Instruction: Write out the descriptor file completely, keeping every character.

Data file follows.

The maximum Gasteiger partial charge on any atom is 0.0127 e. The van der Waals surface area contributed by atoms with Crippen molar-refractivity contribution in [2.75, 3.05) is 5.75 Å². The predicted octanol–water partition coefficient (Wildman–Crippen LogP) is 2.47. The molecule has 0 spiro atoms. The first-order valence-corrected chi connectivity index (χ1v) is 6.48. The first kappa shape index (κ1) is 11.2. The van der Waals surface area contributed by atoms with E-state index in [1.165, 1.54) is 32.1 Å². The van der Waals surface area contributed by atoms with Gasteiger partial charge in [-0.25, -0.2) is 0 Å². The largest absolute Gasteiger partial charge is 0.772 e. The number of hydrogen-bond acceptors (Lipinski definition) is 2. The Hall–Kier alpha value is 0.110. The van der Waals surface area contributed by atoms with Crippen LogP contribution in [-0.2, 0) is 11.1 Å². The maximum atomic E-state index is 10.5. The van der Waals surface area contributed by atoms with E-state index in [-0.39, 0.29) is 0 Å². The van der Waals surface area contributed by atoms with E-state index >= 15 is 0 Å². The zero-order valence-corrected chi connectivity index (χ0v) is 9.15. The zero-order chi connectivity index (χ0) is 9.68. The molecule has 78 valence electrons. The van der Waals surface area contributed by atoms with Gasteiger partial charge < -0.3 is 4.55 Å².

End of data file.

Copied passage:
The maximum Gasteiger partial charge on any atom is 0.0127 e. The van der Waals surface area contributed by atoms with Crippen molar-refractivity contribution in [2.75, 3.05) is 5.75 Å². The predicted octanol–water partition coefficient (Wildman–Crippen LogP) is 2.47. The molecule has 0 spiro atoms. The first-order valence-corrected chi connectivity index (χ1v) is 6.48. The first kappa shape index (κ1) is 11.2. The van der Waals surface area contributed by atoms with E-state index in [1.165, 1.54) is 32.1 Å². The van der Waals surface area contributed by atoms with Gasteiger partial charge in [-0.25, -0.2) is 0 Å². The largest absolute Gasteiger partial charge is 0.772 e. The number of hydrogen-bond acceptors (Lipinski definition) is 2. The Hall–Kier alpha value is 0.110. The van der Waals surface area contributed by atoms with Crippen LogP contribution in [-0.2, 0) is 11.1 Å². The maximum atomic E-state index is 10.5. The van der Waals surface area contributed by atoms with E-state index in [-0.39, 0.29) is 0 Å². The van der Waals surface area contributed by atoms with E-state index >= 15 is 0 Å². The zero-order valence-corrected chi connectivity index (χ0v) is 9.15. The zero-order chi connectivity index (χ0) is 9.68. The molecule has 78 valence electrons. The van der Waals surface area contributed by atoms with Gasteiger partial charge < -0.3 is 4.55 Å².